Column rebound: What you said in message boards (the bold items) and what I say:
Athletic scholarships deny other students admission
Nice theory but it isn't so. Admission requirements are set by each university according to its mission. This isn't the little red school house that teaches reading, writing and arithmetic. It's a dynamic force that prepares young men and women in up to 15 or more different colleges, all of them a foundation for more specialized study if that's the goal.
|Doug Flutie leads a foundation supporting UF's research on autism. (Getty Images)|
According to Ed Commeaux at UCLA, a former scholarship athlete who earned his Ph.D. at Cal Berkeley, a disproportionate number of athletes' scores are equal or above the general student population. A small number of athletes who do not meet UCLA's strict requirements are admitted if they demonstrate potential.
All scholarship athletes -- basketball, track, rugby, lacrosse, baseball, golf, volleyball, and aquatic sports add value to the university. Regardless of a university's standards, scholarship athletes have to meet NCAA requirements.
College Football Players are selfish and indulgent.
Of course they are. We also know that math and engineering majors are nerds, many of them missing a personality, business majors are metrosexuals headed for the cover of GQ, and agriculture majors are farmers dressed up in student's clothing.
If you come up with more clichés, let me know.
If football players can't graduate in four or five years, then their best bet is to enroll where academic standards are lower.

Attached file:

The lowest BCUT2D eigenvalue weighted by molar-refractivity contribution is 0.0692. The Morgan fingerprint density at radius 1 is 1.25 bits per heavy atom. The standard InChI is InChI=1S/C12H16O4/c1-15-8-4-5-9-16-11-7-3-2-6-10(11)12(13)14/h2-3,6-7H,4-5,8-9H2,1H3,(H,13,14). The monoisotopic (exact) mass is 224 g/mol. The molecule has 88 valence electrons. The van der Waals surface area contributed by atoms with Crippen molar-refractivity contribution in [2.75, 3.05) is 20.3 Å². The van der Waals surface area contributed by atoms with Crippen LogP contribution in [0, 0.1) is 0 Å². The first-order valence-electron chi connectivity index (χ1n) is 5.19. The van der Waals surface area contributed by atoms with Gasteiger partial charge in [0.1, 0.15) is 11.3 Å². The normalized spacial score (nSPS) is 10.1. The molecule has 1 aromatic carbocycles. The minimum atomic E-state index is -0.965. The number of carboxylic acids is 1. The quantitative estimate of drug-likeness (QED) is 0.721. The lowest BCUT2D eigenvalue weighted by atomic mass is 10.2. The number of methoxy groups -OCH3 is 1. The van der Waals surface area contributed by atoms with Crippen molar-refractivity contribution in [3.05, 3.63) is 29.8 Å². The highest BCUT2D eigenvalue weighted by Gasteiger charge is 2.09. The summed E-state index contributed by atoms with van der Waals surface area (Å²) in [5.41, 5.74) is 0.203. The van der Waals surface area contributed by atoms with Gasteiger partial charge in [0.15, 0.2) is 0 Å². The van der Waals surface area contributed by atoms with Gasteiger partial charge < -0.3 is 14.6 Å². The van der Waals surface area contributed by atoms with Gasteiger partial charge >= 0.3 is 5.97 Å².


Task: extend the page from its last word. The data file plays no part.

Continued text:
Now that's a good one. It's hard to take a full course load and play football, just as it's difficult for some students to focus on academics and fraternity life, hang out in bars and avoid study like the plague.
They're on parental scholarships, with a car, an apartment and credit cards. A lot of them flunk out or scrape by with lousy grades. And, by the way, nothing says these deadbeats won't go on to be multimillionaires. You don't need to be a rocket scientist to make money.
How about working and going to college? It's an excellent point.
At a major university a large number of young adults are working and going to college, many hours aside from study and take advantage of financial aid. It sometimes takes five to six years to get a degree. Students who grind it out learn lessons in hard work, perseverance and dedication.
The comparison is a good one for college athletes.
The only difference is that football players are on the field everyday and playing on Saturday's risking debilitating and life threatening injuries. And if you think playing football comes naturally, most football players I know started playing in pee wee leagues went to summer football camps and worked their way from freshman to varsity if they had the talent.